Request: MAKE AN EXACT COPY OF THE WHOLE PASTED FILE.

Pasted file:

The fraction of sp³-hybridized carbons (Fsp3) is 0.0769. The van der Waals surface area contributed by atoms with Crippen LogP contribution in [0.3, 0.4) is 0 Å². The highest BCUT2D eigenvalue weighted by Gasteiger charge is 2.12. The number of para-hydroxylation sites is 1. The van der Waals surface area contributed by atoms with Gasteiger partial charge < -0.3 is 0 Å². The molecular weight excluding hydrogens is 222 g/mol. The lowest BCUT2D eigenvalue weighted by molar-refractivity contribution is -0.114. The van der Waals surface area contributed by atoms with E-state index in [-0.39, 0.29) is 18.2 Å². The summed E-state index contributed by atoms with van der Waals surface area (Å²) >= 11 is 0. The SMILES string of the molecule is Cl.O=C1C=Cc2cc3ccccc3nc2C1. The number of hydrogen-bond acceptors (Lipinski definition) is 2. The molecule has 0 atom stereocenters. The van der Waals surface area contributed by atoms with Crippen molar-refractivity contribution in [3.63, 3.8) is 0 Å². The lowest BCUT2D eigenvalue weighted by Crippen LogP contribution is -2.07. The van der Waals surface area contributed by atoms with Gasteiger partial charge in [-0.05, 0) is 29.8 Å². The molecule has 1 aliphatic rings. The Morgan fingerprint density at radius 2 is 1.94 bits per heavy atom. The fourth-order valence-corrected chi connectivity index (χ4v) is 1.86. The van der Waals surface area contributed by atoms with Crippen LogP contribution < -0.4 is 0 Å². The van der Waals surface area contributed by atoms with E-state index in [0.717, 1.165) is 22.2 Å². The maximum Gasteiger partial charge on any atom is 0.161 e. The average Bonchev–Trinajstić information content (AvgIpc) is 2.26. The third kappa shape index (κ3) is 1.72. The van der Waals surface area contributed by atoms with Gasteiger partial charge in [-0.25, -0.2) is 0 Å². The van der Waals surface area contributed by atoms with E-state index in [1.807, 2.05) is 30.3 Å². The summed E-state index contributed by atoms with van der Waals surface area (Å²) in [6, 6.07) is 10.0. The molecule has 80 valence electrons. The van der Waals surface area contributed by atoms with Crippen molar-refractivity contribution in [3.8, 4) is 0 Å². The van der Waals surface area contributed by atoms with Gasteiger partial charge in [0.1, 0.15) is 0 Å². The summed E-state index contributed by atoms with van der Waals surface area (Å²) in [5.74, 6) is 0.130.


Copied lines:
The fraction of sp³-hybridized carbons (Fsp3) is 0.0769. The van der Waals surface area contributed by atoms with Crippen LogP contribution in [0.3, 0.4) is 0 Å². The highest BCUT2D eigenvalue weighted by Gasteiger charge is 2.12. The number of para-hydroxylation sites is 1. The van der Waals surface area contributed by atoms with Gasteiger partial charge < -0.3 is 0 Å². The molecular weight excluding hydrogens is 222 g/mol. The lowest BCUT2D eigenvalue weighted by molar-refractivity contribution is -0.114. The van der Waals surface area contributed by atoms with E-state index in [-0.39, 0.29) is 18.2 Å². The summed E-state index contributed by atoms with van der Waals surface area (Å²) >= 11 is 0. The SMILES string of the molecule is Cl.O=C1C=Cc2cc3ccccc3nc2C1. The number of hydrogen-bond acceptors (Lipinski definition) is 2. The molecule has 0 atom stereocenters. The van der Waals surface area contributed by atoms with Crippen molar-refractivity contribution in [3.63, 3.8) is 0 Å². The lowest BCUT2D eigenvalue weighted by Crippen LogP contribution is -2.07. The van der Waals surface area contributed by atoms with Gasteiger partial charge in [-0.05, 0) is 29.8 Å². The molecule has 1 aliphatic rings. The Morgan fingerprint density at radius 2 is 1.94 bits per heavy atom. The fourth-order valence-corrected chi connectivity index (χ4v) is 1.86. The van der Waals surface area contributed by atoms with Crippen LogP contribution < -0.4 is 0 Å². The van der Waals surface area contributed by atoms with E-state index in [0.717, 1.165) is 22.2 Å². The maximum Gasteiger partial charge on any atom is 0.161 e. The average Bonchev–Trinajstić information content (AvgIpc) is 2.26. The third kappa shape index (κ3) is 1.72. The van der Waals surface area contributed by atoms with Gasteiger partial charge in [-0.25, -0.2) is 0 Å². The van der Waals surface area contributed by atoms with E-state index in [1.807, 2.05) is 30.3 Å². The summed E-state index contributed by atoms with van der Waals surface area (Å²) in [6, 6.07) is 10.0. The molecule has 80 valence electrons. The van der Waals surface area contributed by atoms with Crippen molar-refractivity contribution in [3.8, 4) is 0 Å². The van der Waals surface area contributed by atoms with Gasteiger partial charge in [0.1, 0.15) is 0 Å². The summed E-state index contributed by atoms with van der Waals surface area (Å²) in [5.74, 6) is 0.130.